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The Liberator Versus The U-Boat

Discussion in 'German U-Boats' started by Jim, Aug 22, 2010.

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  1. Jim

    Jim New Member

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    Dӧnitz's U-boats were charged with the task of starving out the British nation, whose vulnerable convoys were forced to run the gauntlet of submarine attacks to bring in vital supplies. The men who went to sea in the convoys and the pilots who flew marathon 17 hour sorties to protect them, remember those dangerous days, and the U-boat crews who stalked them look back to their long patrols in cramped conditions under the surface of the icy oceans.

    Squadron Leader Bulloch, OSO, OFC, and his special rocket armed Liberator, BZ721. ​


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    “The Liberator was a marvellous aeroplane for long range anti-submarine work especially the Mark I, which didn't have much defensive armament. Somebody had put four cannons under the nose, firing forward, and it carried eight depth charges, and we had an early type of radar which worked very well. We started operations in September 1941 in the North Atlantic. The radar was Mark II ASV Anti-Surface Vessels, with Yagi aerials under the wings and we had what was called a Christmas Tree down the top of the fuselage and beam aerials just below where the beam gunners' positions were. We only had ten Liberators, one of those got written off while taking off with a full load on. We were very pushed, and the Americans were very tight and didn't want to let us have them, even after 'Lease-Lend' went through. There was only one VLR (very long range) Liberator squadron, which was 120. We were mainly in the North Atlantic, doing convoy work and sweeps, looking for these blockade runners and also these odd cruisers and battleships that got loose out there. We escorted convoys en route from Halifax and where the convoys were you always had submarines. I had a squadron of Libs up in Iceland, end of '41 start of '42. We had to get into 'the Gap' off Greenland. No aeroplanes could get near before from the mainland, Northern Ireland, or even from Newfoundland, and we used to cover that gap. That was when everything improved and we started killing them.

    The B24 Liberator, 'scrounged' from America, fitted with Mk II ASV radar.​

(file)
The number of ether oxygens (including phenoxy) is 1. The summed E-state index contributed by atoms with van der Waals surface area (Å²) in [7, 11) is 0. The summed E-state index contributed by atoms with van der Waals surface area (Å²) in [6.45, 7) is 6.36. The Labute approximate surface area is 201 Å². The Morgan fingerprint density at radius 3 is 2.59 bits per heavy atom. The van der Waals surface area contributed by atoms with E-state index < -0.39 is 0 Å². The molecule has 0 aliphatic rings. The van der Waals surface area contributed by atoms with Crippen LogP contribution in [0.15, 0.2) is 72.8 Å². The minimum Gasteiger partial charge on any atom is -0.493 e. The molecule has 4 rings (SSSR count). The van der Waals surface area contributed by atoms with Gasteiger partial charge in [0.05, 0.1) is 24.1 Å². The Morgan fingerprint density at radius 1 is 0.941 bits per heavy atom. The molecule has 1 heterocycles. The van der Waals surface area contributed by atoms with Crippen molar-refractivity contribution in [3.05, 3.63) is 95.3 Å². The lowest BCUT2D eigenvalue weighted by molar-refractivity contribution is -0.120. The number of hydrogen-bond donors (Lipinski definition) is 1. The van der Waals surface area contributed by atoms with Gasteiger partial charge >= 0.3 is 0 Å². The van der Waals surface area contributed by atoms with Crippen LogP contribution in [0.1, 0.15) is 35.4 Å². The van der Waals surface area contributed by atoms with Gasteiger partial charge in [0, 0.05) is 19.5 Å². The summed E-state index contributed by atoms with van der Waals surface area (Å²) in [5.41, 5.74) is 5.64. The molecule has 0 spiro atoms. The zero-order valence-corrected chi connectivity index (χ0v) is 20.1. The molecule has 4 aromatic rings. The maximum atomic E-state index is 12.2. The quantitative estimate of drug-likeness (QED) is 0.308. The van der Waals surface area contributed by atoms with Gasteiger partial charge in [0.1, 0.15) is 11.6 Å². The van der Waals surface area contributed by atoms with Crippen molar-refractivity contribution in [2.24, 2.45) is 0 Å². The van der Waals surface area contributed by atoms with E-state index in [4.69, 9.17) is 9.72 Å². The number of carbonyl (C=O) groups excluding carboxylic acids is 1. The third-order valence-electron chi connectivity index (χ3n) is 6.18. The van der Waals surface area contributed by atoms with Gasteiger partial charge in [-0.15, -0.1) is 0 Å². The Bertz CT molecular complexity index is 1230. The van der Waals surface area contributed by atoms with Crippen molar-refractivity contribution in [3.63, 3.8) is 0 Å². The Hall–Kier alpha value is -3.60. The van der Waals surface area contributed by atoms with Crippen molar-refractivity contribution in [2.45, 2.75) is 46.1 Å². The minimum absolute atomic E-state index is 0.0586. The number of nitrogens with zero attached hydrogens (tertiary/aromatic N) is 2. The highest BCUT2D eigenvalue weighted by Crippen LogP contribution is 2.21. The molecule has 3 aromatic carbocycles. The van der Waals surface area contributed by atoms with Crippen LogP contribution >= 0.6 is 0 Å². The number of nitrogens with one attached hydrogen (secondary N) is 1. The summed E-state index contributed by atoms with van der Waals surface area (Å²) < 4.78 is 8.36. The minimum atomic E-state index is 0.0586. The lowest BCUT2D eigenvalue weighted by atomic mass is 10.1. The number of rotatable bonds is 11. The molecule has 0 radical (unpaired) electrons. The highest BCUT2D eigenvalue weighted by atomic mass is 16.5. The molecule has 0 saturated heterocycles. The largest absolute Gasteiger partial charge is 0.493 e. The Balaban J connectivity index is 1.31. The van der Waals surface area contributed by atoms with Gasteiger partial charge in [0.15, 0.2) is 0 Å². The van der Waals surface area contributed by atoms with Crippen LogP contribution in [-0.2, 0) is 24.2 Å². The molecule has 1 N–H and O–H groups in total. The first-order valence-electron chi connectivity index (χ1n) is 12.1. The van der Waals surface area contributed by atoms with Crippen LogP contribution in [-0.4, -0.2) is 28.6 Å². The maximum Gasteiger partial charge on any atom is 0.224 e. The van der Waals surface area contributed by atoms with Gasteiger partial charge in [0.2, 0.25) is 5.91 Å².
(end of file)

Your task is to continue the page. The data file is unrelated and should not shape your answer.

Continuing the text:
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    People thought I was very lucky. I was on a Liberator squadron from the middle of '41 to the end of '42 and a lot of people won't believe this either, I sighted 28 U-boats, attacked 19, and the Admiralty credited me with four as definitely sunk. I'm not going to argue with them, but I know lots of people in my own squadron who flew for two years and never saw a U-boat the entire time. It wasn't luck, it was shrewd assessment of where they would be and crew training. I had a marvellous crew. My flight engineer and two of my WOP /AGs (wireless operator/air gunner) stayed with me for the whole period two and a half years. 120 squadron was the first VLR squadron in the RAF, and it's still going today. The way I usually found submarines was by radar. My eyesight was very good, they used to call me 'Eagle Eye' and I could spot the wake of these things quite a long way off. Then we used to manoeuvre around, we didn't just go hell for leather at the damn thing, as we were instructed. I devised a different way to stalk and attack them, up and down a track at an angle of about 20°. If you were attacking at 20° across, instead of at right angles to the U-boat, you had a much better chance of getting at least three depth charges doing some damage. They were only 270 pounders, Torpex filled, and you had to plonk those down. They were set to go off at about 25 feet, so you had to get them before the U-boat went down, preferably while it was on the surface or in the act of diving. If they got below 25 feet, you hadn't a hope. Not only that, the depth charge had to explode within about 10-15 feet of the hull to do any real damage. They were very well made. So it was difficult, and we had no fancy bomb sights or anything, it was all done by eye. We used to come down to within 50 or 100 feet and the pilot used to plant a stick of six depth charges.

    The insignia of 120 Squadron, who were based in Iceland to cover 'the Gap' with their very long range sorties. ​


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    We used to take photographs of every attack. You had to bring back evidence. The Navy were very hard to convince, they were so stuffy. There was one U-boat which sank in 'the Gap' behind the HX217 convoy on December 8. On that day I attacked eight U-boats and sank one. I only had eight depth charges. I sank one with six, and then had another go at another with the remaining two. With this one, there was an enormous oil patch which got bigger and bigger after it went down, then suddenly sea birds arrived and you could see bits of wood, floating about in the middle of this oil patch. We took photos of that and of the sea birds which appeared from nowhere, and that was the only evidence. One of the escorts went through the oil patch and took a sample back to Newfoundland. He said we'd killed it, they found some parts of dead bodies in the wreckage. But the Navy wouldn't credit us with it.”

    Squadron Leader Bulloch (centre front) with his outstandingly successful Liberator crew. ​


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    London Gazette January 1943
     

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